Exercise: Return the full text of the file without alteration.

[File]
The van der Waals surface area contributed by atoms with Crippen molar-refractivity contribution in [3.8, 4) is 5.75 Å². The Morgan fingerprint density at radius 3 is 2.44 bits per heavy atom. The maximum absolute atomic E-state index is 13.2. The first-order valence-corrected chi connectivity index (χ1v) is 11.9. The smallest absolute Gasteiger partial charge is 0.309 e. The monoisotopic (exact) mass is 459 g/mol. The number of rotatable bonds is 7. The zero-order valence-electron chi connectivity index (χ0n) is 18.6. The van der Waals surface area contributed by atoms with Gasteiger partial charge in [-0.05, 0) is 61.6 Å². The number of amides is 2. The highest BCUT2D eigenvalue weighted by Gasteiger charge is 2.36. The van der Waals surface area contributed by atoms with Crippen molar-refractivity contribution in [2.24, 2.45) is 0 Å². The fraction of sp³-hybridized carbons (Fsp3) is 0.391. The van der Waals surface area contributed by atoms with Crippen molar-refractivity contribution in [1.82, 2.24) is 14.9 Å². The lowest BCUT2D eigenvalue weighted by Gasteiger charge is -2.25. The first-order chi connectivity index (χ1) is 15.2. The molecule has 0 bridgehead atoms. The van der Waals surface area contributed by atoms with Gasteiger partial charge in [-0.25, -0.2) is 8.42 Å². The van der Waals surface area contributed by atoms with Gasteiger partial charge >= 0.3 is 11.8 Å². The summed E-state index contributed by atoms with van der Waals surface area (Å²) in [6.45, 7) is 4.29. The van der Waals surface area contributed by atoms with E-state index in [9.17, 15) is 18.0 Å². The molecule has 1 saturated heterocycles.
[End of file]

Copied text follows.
The van der Waals surface area contributed by atoms with Crippen molar-refractivity contribution in [3.8, 4) is 5.75 Å². The Morgan fingerprint density at radius 3 is 2.44 bits per heavy atom. The maximum absolute atomic E-state index is 13.2. The first-order valence-corrected chi connectivity index (χ1v) is 11.9. The smallest absolute Gasteiger partial charge is 0.309 e. The monoisotopic (exact) mass is 459 g/mol. The number of rotatable bonds is 7. The zero-order valence-electron chi connectivity index (χ0n) is 18.6. The van der Waals surface area contributed by atoms with Gasteiger partial charge in [-0.05, 0) is 61.6 Å². The number of amides is 2. The highest BCUT2D eigenvalue weighted by Gasteiger charge is 2.36. The van der Waals surface area contributed by atoms with Crippen molar-refractivity contribution in [2.24, 2.45) is 0 Å². The fraction of sp³-hybridized carbons (Fsp3) is 0.391. The van der Waals surface area contributed by atoms with Crippen molar-refractivity contribution in [1.82, 2.24) is 14.9 Å². The lowest BCUT2D eigenvalue weighted by Gasteiger charge is -2.25. The first-order chi connectivity index (χ1) is 15.2. The molecule has 0 bridgehead atoms. The van der Waals surface area contributed by atoms with Gasteiger partial charge in [-0.25, -0.2) is 8.42 Å². The van der Waals surface area contributed by atoms with Gasteiger partial charge >= 0.3 is 11.8 Å². The summed E-state index contributed by atoms with van der Waals surface area (Å²) in [6.45, 7) is 4.29. The van der Waals surface area contributed by atoms with E-state index in [9.17, 15) is 18.0 Å². The molecule has 1 saturated heterocycles.